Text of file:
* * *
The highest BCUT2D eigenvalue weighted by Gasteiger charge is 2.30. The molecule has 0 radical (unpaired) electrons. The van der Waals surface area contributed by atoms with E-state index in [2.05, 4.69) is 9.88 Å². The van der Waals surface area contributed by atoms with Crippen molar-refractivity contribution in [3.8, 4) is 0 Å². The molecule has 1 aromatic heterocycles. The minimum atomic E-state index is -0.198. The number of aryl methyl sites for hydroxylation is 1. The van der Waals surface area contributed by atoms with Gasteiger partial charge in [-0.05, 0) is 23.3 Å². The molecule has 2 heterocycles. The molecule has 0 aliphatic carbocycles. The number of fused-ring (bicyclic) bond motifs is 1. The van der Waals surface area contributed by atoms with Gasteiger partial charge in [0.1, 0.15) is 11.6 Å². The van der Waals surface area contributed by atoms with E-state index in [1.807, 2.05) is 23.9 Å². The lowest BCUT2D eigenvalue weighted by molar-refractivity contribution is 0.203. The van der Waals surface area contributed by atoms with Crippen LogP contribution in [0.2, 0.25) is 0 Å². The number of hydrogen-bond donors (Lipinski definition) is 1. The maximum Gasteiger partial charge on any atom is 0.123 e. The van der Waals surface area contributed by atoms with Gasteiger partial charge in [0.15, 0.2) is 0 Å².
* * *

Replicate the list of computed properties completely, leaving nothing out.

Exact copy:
The highest BCUT2D eigenvalue weighted by Gasteiger charge is 2.30. The molecule has 0 radical (unpaired) electrons. The van der Waals surface area contributed by atoms with E-state index in [2.05, 4.69) is 9.88 Å². The van der Waals surface area contributed by atoms with Crippen molar-refractivity contribution in [3.8, 4) is 0 Å². The molecule has 1 aromatic heterocycles. The minimum atomic E-state index is -0.198. The number of aryl methyl sites for hydroxylation is 1. The van der Waals surface area contributed by atoms with Gasteiger partial charge in [-0.05, 0) is 23.3 Å². The molecule has 2 heterocycles. The molecule has 0 aliphatic carbocycles. The number of fused-ring (bicyclic) bond motifs is 1. The van der Waals surface area contributed by atoms with Gasteiger partial charge in [0.1, 0.15) is 11.6 Å². The van der Waals surface area contributed by atoms with E-state index in [1.807, 2.05) is 23.9 Å². The lowest BCUT2D eigenvalue weighted by molar-refractivity contribution is 0.203. The van der Waals surface area contributed by atoms with Crippen LogP contribution in [0.2, 0.25) is 0 Å². The number of hydrogen-bond donors (Lipinski definition) is 1. The maximum Gasteiger partial charge on any atom is 0.123 e. The van der Waals surface area contributed by atoms with Gasteiger partial charge in [0.15, 0.2) is 0 Å².